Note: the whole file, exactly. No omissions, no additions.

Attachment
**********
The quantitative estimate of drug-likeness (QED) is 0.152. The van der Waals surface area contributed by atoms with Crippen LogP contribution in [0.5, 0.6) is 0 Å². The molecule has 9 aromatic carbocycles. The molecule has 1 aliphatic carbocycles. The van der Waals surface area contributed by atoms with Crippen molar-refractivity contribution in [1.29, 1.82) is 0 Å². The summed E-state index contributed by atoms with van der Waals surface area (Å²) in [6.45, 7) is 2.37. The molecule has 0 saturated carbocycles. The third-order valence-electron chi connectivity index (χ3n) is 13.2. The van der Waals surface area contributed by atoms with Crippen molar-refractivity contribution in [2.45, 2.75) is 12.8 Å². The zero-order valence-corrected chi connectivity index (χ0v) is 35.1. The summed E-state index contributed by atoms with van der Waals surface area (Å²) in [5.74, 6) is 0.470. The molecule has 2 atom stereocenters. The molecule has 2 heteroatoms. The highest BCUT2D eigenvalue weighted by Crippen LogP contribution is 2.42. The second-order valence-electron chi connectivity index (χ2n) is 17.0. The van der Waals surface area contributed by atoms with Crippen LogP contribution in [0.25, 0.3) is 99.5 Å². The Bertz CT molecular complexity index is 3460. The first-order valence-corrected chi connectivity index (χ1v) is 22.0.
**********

The quantitative estimate of drug-likeness (QED) is 0.152. The van der Waals surface area contributed by atoms with Crippen LogP contribution in [0.5, 0.6) is 0 Å². The molecule has 9 aromatic carbocycles. The molecule has 1 aliphatic carbocycles. The van der Waals surface area contributed by atoms with Crippen molar-refractivity contribution in [1.29, 1.82) is 0 Å². The summed E-state index contributed by atoms with van der Waals surface area (Å²) in [6.45, 7) is 2.37. The molecule has 0 saturated carbocycles. The third-order valence-electron chi connectivity index (χ3n) is 13.2. The van der Waals surface area contributed by atoms with Crippen molar-refractivity contribution in [2.45, 2.75) is 12.8 Å². The zero-order valence-corrected chi connectivity index (χ0v) is 35.1. The summed E-state index contributed by atoms with van der Waals surface area (Å²) in [5.74, 6) is 0.470. The molecule has 2 atom stereocenters. The molecule has 2 heteroatoms. The highest BCUT2D eigenvalue weighted by Crippen LogP contribution is 2.42. The second-order valence-electron chi connectivity index (χ2n) is 17.0. The van der Waals surface area contributed by atoms with Crippen LogP contribution in [0.25, 0.3) is 99.5 Å². The Bertz CT molecular complexity index is 3460. The first-order valence-corrected chi connectivity index (χ1v) is 22.0.